6. Understand a newborn’s needs.
Believe it or not, there is rhyme and reason to a newborn’s schedule. When newborns get upset or cranky, a new parent’s reaction (or anyone who doesn’t have experience with newborns) would be to feed the baby. As long as the baby took a full feeding within the last 2-3 hours, this probably isn’t the cause of the crankiness. Some babies just need to suck for comfort. Some are tired and are trying to go to sleep. Some just cry for the sake of crying, and just need to be held by their mother.
Overfeeding can lead to spit-ups from a full stomach and ultimately, a cranky baby. If you can calm the newborn down by another means (swaddling, pacifier, holding, etc.), then the newborn was not hungry. If there is nothing else that will calm the baby down, and it has been at least an hour since the last feeding, give another feeding a try to see if that works. Since you will most likely be working with the newborn within the first few weeks of life, the schedule is still not set, so you won’t know with 100% certainty how to give the newborn what he or she needs.
7. Know your style and poses.
I am not referring to the complicated newborn poses where you have to take multiple images and create a composite image of them in Photoshop. That would certainly not qualify for newborn photography for beginners. There are lots of book, classes, and workshops out there to teach you about those poses.
I’m referring to the simple and natural newborn poses. For instance, one of my favorites is finding a nice, textured blanket (or flat backdrop/rug), lay it next to a window, and lay the newborn on top, parallel to the window. The baby can be awake or asleep for this pose, both yielding completely different results. You can take photos from the top down, from the top of the baby’s head facing towards the feet, straight on from the window (if you like flatter lighting), etc. It is simple, yet you can get so many different images with this set-up.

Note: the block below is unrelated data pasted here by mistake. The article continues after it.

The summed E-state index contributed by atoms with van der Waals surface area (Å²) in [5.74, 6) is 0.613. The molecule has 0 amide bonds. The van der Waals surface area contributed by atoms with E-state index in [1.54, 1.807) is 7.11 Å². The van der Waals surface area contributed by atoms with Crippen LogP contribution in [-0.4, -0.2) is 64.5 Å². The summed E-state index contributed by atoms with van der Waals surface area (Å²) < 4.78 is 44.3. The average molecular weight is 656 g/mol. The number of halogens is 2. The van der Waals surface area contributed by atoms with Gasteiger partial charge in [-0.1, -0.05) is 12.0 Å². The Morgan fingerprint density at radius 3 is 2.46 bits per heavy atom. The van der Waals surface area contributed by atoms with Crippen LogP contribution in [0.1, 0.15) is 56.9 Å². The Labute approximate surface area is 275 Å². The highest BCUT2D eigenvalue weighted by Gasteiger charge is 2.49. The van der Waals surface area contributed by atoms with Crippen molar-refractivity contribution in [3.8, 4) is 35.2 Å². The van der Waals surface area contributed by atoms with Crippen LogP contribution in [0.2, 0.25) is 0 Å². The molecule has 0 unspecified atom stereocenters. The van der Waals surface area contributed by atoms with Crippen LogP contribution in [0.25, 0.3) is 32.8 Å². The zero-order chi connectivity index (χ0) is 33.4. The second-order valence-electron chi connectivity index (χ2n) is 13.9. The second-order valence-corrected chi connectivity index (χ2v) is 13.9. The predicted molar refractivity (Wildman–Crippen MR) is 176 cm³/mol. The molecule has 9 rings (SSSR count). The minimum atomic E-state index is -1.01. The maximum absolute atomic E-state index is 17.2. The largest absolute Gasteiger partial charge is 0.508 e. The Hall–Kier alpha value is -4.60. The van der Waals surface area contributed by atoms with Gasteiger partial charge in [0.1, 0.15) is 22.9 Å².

If you are looking to do more of lifestyle photos, then you want to get creative with photographing the baby in his or her environment, like in the crib or in the parent’s arms. Aside from the more difficult and challenging poses for more experienced newborn photographers, you can get a lot of idea from Pinterest on the different newborn poses that are out there. Just remember that safety always comes first!
8. Invest in a macro lens.
Have you ever tried to get close-up shots of stuff, but your lens won’t let you focus on it? That is what a macro lens is used for. When a newborn is sleeping, you can capture some very intimate detail shots of their nose, mouth, ears, belly button (or umbilical cord), hands, and feet. Oh, and you can’t forget baby hair!
My favorite macro lens is the 100mm f/2.8 IS by Canon. If you are a Nikon user, I’ve heard that the 105mm f/2.8G Macro is a great option. Basically, it gives you an entirely different perspective for your newborn photography session, and gives your clients more details of their precious newborn.
9. Work with what the newborn gives you.
If your newborn doesn’t want to sleep, despite everyone’s best efforts, wrap the baby up and snap away! Some of my favorite newborn photos are when their eyes are open. If the baby refuses to calm down, have mom or dad hold the baby and photograph the newborn in their arms. The trick with newborns is to go with what they give you. Sometimes, at the end of the day, no matter what you do, the newborn is going to do whatever they want. And, you could easily be there all day if you continue to fight what the newborn is giving you. Go with the flow and capture what you can.
10. Be flexible when including family members.
As if photographing newborns weren’t tricky enough, you have to sometimes photograph the baby with his or her family! Mom and Dad aren’t too difficult, however siblings can provide a challenge. Sometimes a nice chair by a large window works as well to pose with older siblings. Lying down on the floor with the baby is great pose when the sibling is still too young to hold the newborn. Basically, you want to work with the family members however they are the most comfortable with the newborn.
There you have it! 10 newborn photography tips for beginners. I hope this helps you out in your journey to either become a newborn photographer or become a better newborn photographer. Remember, this isn’t the most glamorous specialty of photography (c’mon… you know you want to spend 4 hours of your day getting peed on a pooped on… 🙂 ), however, it can be one of the most rewarding with how special of memories you are creating.
Up next is tips and tricks for photographing infants!